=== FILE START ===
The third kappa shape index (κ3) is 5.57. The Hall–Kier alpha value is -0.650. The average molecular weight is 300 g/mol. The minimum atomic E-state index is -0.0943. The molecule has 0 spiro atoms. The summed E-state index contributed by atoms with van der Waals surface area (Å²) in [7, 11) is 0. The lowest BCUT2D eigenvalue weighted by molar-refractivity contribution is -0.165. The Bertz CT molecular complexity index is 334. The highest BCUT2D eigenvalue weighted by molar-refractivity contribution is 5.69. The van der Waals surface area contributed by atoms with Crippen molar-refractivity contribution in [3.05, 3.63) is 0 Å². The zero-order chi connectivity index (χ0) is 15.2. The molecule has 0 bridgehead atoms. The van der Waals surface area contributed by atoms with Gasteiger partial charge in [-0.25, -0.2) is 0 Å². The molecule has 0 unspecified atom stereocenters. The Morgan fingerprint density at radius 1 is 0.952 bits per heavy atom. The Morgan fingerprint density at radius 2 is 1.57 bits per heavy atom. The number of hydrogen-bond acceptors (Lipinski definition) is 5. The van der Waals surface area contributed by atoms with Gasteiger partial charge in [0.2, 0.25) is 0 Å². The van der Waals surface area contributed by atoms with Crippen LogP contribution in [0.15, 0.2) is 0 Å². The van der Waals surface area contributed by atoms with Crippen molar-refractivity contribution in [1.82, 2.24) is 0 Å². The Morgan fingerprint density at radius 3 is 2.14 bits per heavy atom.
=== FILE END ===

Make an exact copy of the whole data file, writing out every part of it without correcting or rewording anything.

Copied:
The third kappa shape index (κ3) is 5.57. The Hall–Kier alpha value is -0.650. The average molecular weight is 300 g/mol. The minimum atomic E-state index is -0.0943. The molecule has 0 spiro atoms. The summed E-state index contributed by atoms with van der Waals surface area (Å²) in [7, 11) is 0. The lowest BCUT2D eigenvalue weighted by molar-refractivity contribution is -0.165. The Bertz CT molecular complexity index is 334. The highest BCUT2D eigenvalue weighted by molar-refractivity contribution is 5.69. The van der Waals surface area contributed by atoms with Crippen molar-refractivity contribution in [3.05, 3.63) is 0 Å². The zero-order chi connectivity index (χ0) is 15.2. The molecule has 0 bridgehead atoms. The van der Waals surface area contributed by atoms with Gasteiger partial charge in [-0.25, -0.2) is 0 Å². The molecule has 0 unspecified atom stereocenters. The Morgan fingerprint density at radius 1 is 0.952 bits per heavy atom. The Morgan fingerprint density at radius 2 is 1.57 bits per heavy atom. The number of hydrogen-bond acceptors (Lipinski definition) is 5. The van der Waals surface area contributed by atoms with Gasteiger partial charge in [0.2, 0.25) is 0 Å². The van der Waals surface area contributed by atoms with Crippen LogP contribution in [0.15, 0.2) is 0 Å². The van der Waals surface area contributed by atoms with Crippen molar-refractivity contribution in [1.82, 2.24) is 0 Å². The Morgan fingerprint density at radius 3 is 2.14 bits per heavy atom.